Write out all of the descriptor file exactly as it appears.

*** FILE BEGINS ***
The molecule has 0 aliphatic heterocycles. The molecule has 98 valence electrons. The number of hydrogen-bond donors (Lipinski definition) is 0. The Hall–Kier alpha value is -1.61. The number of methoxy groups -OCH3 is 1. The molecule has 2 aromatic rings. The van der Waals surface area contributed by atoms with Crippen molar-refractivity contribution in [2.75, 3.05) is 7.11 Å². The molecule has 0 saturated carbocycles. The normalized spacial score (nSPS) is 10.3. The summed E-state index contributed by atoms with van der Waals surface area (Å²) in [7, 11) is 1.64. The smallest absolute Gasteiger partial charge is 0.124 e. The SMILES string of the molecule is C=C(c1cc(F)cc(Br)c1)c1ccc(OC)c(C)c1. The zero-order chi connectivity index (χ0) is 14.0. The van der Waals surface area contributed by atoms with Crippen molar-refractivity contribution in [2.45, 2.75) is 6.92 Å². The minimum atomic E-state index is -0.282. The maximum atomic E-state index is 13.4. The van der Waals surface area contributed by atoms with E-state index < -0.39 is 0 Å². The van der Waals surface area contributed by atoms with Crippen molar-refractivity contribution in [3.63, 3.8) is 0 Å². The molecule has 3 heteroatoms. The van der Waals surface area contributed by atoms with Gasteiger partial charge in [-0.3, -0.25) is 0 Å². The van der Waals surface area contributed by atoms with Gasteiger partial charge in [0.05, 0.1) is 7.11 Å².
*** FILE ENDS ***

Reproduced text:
The molecule has 0 aliphatic heterocycles. The molecule has 98 valence electrons. The number of hydrogen-bond donors (Lipinski definition) is 0. The Hall–Kier alpha value is -1.61. The number of methoxy groups -OCH3 is 1. The molecule has 2 aromatic rings. The van der Waals surface area contributed by atoms with Crippen molar-refractivity contribution in [2.75, 3.05) is 7.11 Å². The molecule has 0 saturated carbocycles. The normalized spacial score (nSPS) is 10.3. The summed E-state index contributed by atoms with van der Waals surface area (Å²) in [7, 11) is 1.64. The smallest absolute Gasteiger partial charge is 0.124 e. The SMILES string of the molecule is C=C(c1cc(F)cc(Br)c1)c1ccc(OC)c(C)c1. The zero-order chi connectivity index (χ0) is 14.0. The van der Waals surface area contributed by atoms with Crippen molar-refractivity contribution in [2.45, 2.75) is 6.92 Å². The minimum atomic E-state index is -0.282. The maximum atomic E-state index is 13.4. The van der Waals surface area contributed by atoms with E-state index < -0.39 is 0 Å². The van der Waals surface area contributed by atoms with Crippen molar-refractivity contribution in [3.63, 3.8) is 0 Å². The molecule has 3 heteroatoms. The van der Waals surface area contributed by atoms with Gasteiger partial charge in [-0.3, -0.25) is 0 Å². The van der Waals surface area contributed by atoms with Gasteiger partial charge in [0.05, 0.1) is 7.11 Å².